While waiting for a show to start at Toronto After Dark last month, a buddy and I were shootin' the shit about horror movie-going experiences of our youth. Mike brought up Army of Darkness and how he wasn’t able to see it because it was Restricted. That immediately struck me as odd. I definitely remember being parentless while watching Ash kick Deadite ass back in 1993. My father dropped me and a friend off at The Oakville Mews; in a snowstorm no less. That's dedication! Mike however, insisted that it was Restricted and not 14A. I then remembered my pack rat nature and said that I probably had the original newspaper clipping of Army of Darkness’ release somewhere and we could find out for sure.
First though, a little background for my American friends, if you are unaware of the differences in the Canadian rating system. Here in Canada, Restricted is basically the same as your NC-17. The rating that closely doubled the US version of Restricted was 14A, which was anyone under 14 must be accompanied by an adult, until Canada brought in the stricter 18A – under 18 must be with an adult – in 2001. The difference between what was acceptable for minors twenty years ago and today is staggering.
As you will soon see, some of the most innocuous stuff from the nineties was slapped with an ‘R’, but now it is almost unheard of. I can count on one hand the horror films that have actually been Restricted here in the last few years.
Anyway, it turned out that I didn’t have an Army of Darkness movie listing – though Imdb does state it was indeed rated 14A in Ontario – but found a shit-ton of others, which are now below. Take a trip down memory lane with me, won’t you?
I’m sure residents of the GTA will get an extra kick out of some of these theatre listings, as most of these venues no longer exist. Feel free to click to enlarge.
Look closely and you’ll see they had midnight screenings at the Eaton Centre. I’m not sure venturing into the musty dungeon-like corridors of that theater at the witching hour was such a good idea.
Such a harmless movie for all the woes of the world to have been heaped on. I remember being so flabberghasted, I almost went on Speaker’s Corner with my Chucky Doll to voice my outrage.
I had such an awesome time watching this one. I was just so glad that mainstream audiences were getting to see the brilliant genius of Sam Raimi. Not deterred by Hollywood refusing him a superhero property, he just decided to make his own! How ironic that a decade later, Raimi would later be handed one of the biggest on a silver platter.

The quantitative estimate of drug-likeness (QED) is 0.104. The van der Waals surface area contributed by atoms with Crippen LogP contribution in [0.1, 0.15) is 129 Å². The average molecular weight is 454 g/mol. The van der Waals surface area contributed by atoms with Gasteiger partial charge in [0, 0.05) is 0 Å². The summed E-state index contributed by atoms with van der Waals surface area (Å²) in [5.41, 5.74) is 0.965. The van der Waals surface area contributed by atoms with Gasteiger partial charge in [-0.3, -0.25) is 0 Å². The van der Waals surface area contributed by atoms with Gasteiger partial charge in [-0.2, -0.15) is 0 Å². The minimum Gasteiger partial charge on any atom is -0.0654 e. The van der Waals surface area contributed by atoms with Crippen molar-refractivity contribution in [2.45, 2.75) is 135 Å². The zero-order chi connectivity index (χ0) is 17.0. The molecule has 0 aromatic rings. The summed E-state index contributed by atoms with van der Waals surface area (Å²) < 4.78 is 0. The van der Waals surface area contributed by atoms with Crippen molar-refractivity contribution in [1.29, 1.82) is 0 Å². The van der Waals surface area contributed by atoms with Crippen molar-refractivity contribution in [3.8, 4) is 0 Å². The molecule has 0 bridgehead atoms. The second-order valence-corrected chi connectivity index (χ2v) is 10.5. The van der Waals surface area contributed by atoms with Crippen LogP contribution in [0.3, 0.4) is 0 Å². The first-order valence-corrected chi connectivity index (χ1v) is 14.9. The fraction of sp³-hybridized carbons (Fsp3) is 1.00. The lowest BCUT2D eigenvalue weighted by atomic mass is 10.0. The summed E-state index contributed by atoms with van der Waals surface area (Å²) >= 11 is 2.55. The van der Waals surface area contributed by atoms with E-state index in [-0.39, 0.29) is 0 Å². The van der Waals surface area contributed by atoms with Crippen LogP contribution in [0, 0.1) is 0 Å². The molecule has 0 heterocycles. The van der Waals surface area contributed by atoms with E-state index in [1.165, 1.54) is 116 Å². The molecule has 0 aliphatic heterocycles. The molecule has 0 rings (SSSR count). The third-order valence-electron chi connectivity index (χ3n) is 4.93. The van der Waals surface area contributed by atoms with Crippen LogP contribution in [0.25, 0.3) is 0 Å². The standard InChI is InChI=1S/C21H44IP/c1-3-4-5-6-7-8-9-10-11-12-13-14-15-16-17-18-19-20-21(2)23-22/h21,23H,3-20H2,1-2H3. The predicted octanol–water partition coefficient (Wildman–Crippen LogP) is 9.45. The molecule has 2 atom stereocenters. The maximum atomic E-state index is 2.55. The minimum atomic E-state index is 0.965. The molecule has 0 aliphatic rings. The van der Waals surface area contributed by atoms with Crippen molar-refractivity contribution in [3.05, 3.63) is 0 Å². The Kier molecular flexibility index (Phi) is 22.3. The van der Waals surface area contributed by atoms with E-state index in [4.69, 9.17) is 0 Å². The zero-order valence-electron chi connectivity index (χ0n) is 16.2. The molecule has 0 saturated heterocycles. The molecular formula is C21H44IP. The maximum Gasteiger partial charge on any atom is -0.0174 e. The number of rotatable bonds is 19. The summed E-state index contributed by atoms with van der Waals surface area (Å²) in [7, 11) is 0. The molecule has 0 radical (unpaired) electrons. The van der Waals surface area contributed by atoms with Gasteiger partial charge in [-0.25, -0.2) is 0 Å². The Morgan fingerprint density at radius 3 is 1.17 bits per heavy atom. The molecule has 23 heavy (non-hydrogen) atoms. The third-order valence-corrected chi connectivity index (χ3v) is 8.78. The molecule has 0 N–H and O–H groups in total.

Sadly missed this in theatres, as I loved this movie when I was a teen.
Freddy’s Dead I actually saw at the Drive-In with my brother and his girlfriend. It was one of the several times they snuck me in. I still have the 3D glasses.
This movie is of note because I saw it on my eighteenth birthday. I basically walked up to the ticket taker with my ID held out in front of me, like a badge of honour. The movie turned out to be pretty excessive in the gore department – at least in relation to the first one – so it was kind of fitting in a way.
The weird thing about this movie is that it had two versions. The theatrical version that I saw was vastly different from the one that came out on video. I actually dug this movie when it came out. I was a big video game geek, so this movie really opened up my imagination. Plus, as I've said before, I had a huge crush on Jenny Wright.
I remember three things about this movie. First was the ewwww factor, Second was the lovely Mädchen Amick and the third was that the hero of the picture was a cat. I have a soft spot for two of those things. (Note: one of them isn’t the incest.)
After watching the previous eight installments from my couch, this was the first one I got to see in a theater. Imagine my disappointment when Jason was hardly in it. I must admit that the ending was pretty epic though.
The Int-er-net? What's that???
I hope you enjoyed those. I have many other clippings and such lying around, so you can look forward to seeing more in a future archives post.
Another change, other than the loosening of the rating system, has been the shift from the smaller theatres to the big multiplexes. There's usually two checkpoints, one for each side of the building and its clusters of theatres. After that point you can pretty much choose which movie you want to see, regardless of what you got a ticket for. There's not enough staff in these places to monitor all the movement, and I don't think they or their managers really care.
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